This seminar series is part of a two-year (2023-2025) research project on Anticipating the Future of War: AI, Automated Systems, and Resort-to-Force Decision Making, generously funded by the Australian Department of Defence and led by Professor Toni Erskine from the Coral Bell School of Asia Pacific Affairs.


If you require accessibility accommodations or a visitor Personal Emergency Evacuation Plan please contact bell.marketing@anu.edu.au.

You are warmly invited to the launch of Defence Industry in 'National Defence': Rethinking the Future of Australian Defence Industry Policy.

You are warmly invited to the launch of

Defence Industry in 'National Defence': Rethinking the Future of Australian Defence Industry Policy

Building the Australian defence industry is critical for our national security in a geopolitically contested era. But our current paradigm for defence industry was built in a different era, and needs to be updated to reflect our contemporary environment.

This report examines how Australia should reframe defence industry policy by drawing lessons from five peer countries: Sweden, France, the UK, Israel and Canada.

While facing different strategic circumstances, their experiences illustrate how the possession of an independent but internationally linked defence industry is itself an asset during a period where the risk of major conflict is rising.

Their experiences offer pertinent lessons for Australia. This report identifies several factors that shape effective policy, argues that a fundamental rethink of Australian defence policy is required, and offers five recommendations.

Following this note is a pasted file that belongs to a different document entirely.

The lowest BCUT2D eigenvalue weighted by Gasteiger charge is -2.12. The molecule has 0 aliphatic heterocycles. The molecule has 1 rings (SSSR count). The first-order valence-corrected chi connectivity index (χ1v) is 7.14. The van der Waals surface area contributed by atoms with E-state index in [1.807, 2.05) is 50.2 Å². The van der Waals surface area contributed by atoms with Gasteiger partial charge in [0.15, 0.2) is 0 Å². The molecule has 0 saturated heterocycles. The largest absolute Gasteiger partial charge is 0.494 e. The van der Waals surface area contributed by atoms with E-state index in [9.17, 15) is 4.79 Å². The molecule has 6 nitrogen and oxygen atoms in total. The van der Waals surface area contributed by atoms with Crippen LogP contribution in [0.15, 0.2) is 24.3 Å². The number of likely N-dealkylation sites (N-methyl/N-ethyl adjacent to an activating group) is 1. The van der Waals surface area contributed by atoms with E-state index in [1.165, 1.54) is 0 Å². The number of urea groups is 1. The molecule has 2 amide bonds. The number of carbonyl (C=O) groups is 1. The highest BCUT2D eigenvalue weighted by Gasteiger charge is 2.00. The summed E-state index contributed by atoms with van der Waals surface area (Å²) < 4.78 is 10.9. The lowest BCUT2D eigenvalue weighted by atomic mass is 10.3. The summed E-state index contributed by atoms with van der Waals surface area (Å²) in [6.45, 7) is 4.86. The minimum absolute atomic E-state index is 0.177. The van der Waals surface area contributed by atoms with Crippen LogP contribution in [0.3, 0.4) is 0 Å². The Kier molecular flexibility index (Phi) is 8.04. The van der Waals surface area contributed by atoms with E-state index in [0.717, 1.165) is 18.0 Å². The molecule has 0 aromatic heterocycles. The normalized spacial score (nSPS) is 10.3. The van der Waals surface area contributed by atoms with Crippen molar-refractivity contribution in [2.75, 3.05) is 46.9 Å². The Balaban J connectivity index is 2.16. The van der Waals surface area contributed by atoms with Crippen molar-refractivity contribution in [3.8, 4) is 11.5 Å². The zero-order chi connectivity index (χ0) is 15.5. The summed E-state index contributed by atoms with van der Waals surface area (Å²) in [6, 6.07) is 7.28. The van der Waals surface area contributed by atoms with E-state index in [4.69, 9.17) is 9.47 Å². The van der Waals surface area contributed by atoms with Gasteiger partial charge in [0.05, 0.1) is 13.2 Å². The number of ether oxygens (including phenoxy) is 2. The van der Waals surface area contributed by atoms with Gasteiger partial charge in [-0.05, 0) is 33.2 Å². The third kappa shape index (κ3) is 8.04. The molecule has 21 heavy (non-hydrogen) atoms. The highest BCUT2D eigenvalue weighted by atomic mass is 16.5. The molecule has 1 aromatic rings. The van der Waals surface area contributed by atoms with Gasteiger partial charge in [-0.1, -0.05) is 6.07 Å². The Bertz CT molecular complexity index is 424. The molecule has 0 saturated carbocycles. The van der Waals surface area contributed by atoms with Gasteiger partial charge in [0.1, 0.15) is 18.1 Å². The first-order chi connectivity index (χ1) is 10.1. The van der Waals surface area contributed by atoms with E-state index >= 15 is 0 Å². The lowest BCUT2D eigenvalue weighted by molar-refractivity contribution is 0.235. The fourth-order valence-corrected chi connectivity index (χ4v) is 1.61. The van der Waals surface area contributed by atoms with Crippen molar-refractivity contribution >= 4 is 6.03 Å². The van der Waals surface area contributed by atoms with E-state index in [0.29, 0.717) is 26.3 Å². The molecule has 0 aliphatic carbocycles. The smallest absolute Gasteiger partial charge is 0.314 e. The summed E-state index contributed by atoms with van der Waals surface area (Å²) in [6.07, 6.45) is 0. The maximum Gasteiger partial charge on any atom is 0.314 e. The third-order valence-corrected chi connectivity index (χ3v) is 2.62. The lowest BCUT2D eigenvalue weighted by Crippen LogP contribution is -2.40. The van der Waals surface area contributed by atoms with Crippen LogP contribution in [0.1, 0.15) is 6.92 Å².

SPEAKERS:

  • Innes Willox, CEO, Australian Industry Group
  • Professor Brian Schmidt, Vice-Chancellor, ANU
  • Kate Louis, Executive Director, Defence Council, Australian Industry Group
  • Professor Stephan Frühling, Strategic and Defence Studies Centre, ANU
  • Chaired by Professor Helen Sullivan, Dean, ANU College of Asia & the Pacific.

 

DETAILS:

  • DATE: Monday 18 Dec 2023 
  • TIME: 10 - 11am
  • VENUE: Cinema, Kambri Cultural Centre, The Australian National University, 153 Tangney Rd, Acton, ACT 2601.

The launch will be followed by morning tea.

WHO SHOULD ATTEND: Scholars, graduate students, policymakers and practitioners working in the fields of Defence and Strategic Studies.

SHARE: You are very welcome to share this invitation with your colleagues and networks in industry government, the APS and academia.

 

REGISTER: Please register your attendance here, no later than Wednesday 13 December 2023.

 

This event is cohosted by the Australian Industry Group (AIG) and the Strategic and Defence Studies Centre (SDSC) in the Coral Bell School of Asia Pacific Affairs at ANU.

Image: HMAS Arunta and Naval Ship Management personnel on board the ship during its docking scheduled refit at Garden Island Defence Precinct, Sydney. Credit: Defence Imagery, LSIS Susan Mossop.

Event Speakers

Innes Willox, CEO, Australian Industry Group

Innes Willox

CEO, AIG